Iraq

Flag of Iraq
Coat of arms of Iraq
Coordinates: 33°N 44°E / 33°N 44°E / 33; 44

Iraq (/ɪˈræk/, /ɪˈrɑːk/ (About this sound listen) or /ˈræk/; Arabic: العراقal-‘Irāq; Kurdish: عێراقEraq), officially known as the Republic of Iraq (Arabic: جُمُهورية العِراقAbout this sound Jumhūrīyyat al-‘Irāq; Kurdish: کۆماری عێراقKomari Eraq), is a country in Western Asia, bordered by Turkey to the north, Iran to the east, Kuwait to the southeast, Saudi Arabia to the south, Jordan to the southwest and Syria to the west. The capital, and largest city, is Baghdad. The main ethnic groups are Arabs and Kurds; others include Assyrians, Turkmen, Shabakis, Yazidis, Armenians, Mandeans, Circassians and Kawliya. Around 95% of the country's 37 million citizens are Muslims, with Christianity, Yarsan, Yezidism and Mandeanism also present. The official languages of Iraq are Arabic and Kurdish.

Iraq has a coastline measuring 58 km (36 miles) on the northern Persian Gulf and encompasses the Mesopotamian Alluvial Plain, the northwestern end of the Zagros mountain range and the eastern part of the Syrian Desert. Two major rivers, the Tigris and Euphrates, run south through Iraq and into the Shatt al-Arab near the Persian Gulf. These rivers provide Iraq with significant amounts of fertile land.

The region between the Tigris and Euphrates rivers, historically known as Mesopotamia, is often referred to as the cradle of civilisation. It was here that mankind first began to read, write, create laws and live in cities under an organised government—notably Uruk, from which "Iraq" is derived. The area has been home to successive civilisations since the 6th millennium BC. Iraq was the centre of the Akkadian, Sumerian, Assyrian and Babylonian empires. It was also part of the Median, Achaemenid, Hellenistic, Parthian, Sassanid, Roman, Rashidun, Umayyad, Abbasid, Ayyubid, Mongol, Safavid, Afsharid and Ottoman empires.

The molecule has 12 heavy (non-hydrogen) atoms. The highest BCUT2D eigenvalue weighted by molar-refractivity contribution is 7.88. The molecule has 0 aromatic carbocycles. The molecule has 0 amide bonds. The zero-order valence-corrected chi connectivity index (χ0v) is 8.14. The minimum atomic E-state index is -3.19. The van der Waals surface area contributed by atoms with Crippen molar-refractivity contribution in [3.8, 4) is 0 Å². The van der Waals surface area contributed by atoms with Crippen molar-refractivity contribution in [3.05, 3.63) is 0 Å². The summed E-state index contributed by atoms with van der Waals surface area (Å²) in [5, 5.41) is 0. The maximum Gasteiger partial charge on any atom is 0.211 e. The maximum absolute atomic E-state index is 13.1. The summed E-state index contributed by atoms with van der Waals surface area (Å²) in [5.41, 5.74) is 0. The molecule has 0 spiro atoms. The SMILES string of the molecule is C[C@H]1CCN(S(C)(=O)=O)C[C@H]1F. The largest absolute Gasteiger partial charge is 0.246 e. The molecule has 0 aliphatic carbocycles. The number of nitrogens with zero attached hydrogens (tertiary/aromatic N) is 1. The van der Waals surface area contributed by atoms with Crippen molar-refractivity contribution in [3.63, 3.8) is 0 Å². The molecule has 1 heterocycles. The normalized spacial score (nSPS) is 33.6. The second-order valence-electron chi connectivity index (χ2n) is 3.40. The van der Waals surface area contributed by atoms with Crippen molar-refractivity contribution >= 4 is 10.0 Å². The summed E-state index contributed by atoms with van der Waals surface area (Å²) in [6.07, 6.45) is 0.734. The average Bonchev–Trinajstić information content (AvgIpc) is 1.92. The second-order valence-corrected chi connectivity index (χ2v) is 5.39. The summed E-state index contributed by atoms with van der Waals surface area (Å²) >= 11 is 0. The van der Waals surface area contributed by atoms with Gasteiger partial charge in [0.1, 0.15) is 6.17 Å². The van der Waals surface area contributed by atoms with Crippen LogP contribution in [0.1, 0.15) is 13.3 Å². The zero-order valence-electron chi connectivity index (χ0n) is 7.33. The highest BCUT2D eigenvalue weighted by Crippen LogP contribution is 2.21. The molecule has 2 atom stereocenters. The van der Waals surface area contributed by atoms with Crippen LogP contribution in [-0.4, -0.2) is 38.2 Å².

Iraq's modern borders were mostly demarcated in 1920 by the League of Nations when the Ottoman Empire was divided by the Treaty of Sèvres. Iraq was placed under the authority of the United Kingdom as the British Mandate of Mesopotamia. A monarchy was established in 1921, and the Kingdom of Iraq gained independence from the UK in 1932. In 1958, the monarchy was overthrown and the Iraqi Republic created. Iraq was controlled by the Arab Socialist Ba'ath Party from 1968 until 2003. After an invasion by the United States and its allies in 2003, Saddam Hussein's Ba'ath Party was removed from power, and multi-party parliamentary elections were held in 2005. The US presence in Iraq ended in 2011, but the Iraqi insurgency continued and intensified as fighters from the Syrian Civil War spilled into the country. Out of the insurgency came a highly destructive group calling itself ISIL, which took large parts of the north and west. It has since been largely defeated. Disputes over the sovereignty of Iraqi Kurdistan continue. A referendum about the full sovereignty of Iraqi Kurdistan was held on 25 September 2017.

Iraq is a founding member of the UN as well as of the Arab League, OIC, Non-Aligned Movement and the IMF. It is a federal parliamentary republic consisting of 19 governorates (provinces) and one autonomous region (Iraqi Kurdistan). The country's official religion is Islam. Culturally, Iraq has a very rich heritage and celebrates the achievements of its past in pre-Islamic times and is known for its poets. Its painters and sculptors are among the best in the Arab world, some of them being world-class as well as producing fine handicrafts, including rugs and carpets.

This page was last edited on 16 April 2018, at 10:17.
Reference: https://en.wikipedia.org/wiki/Iraq under CC BY-SA license.

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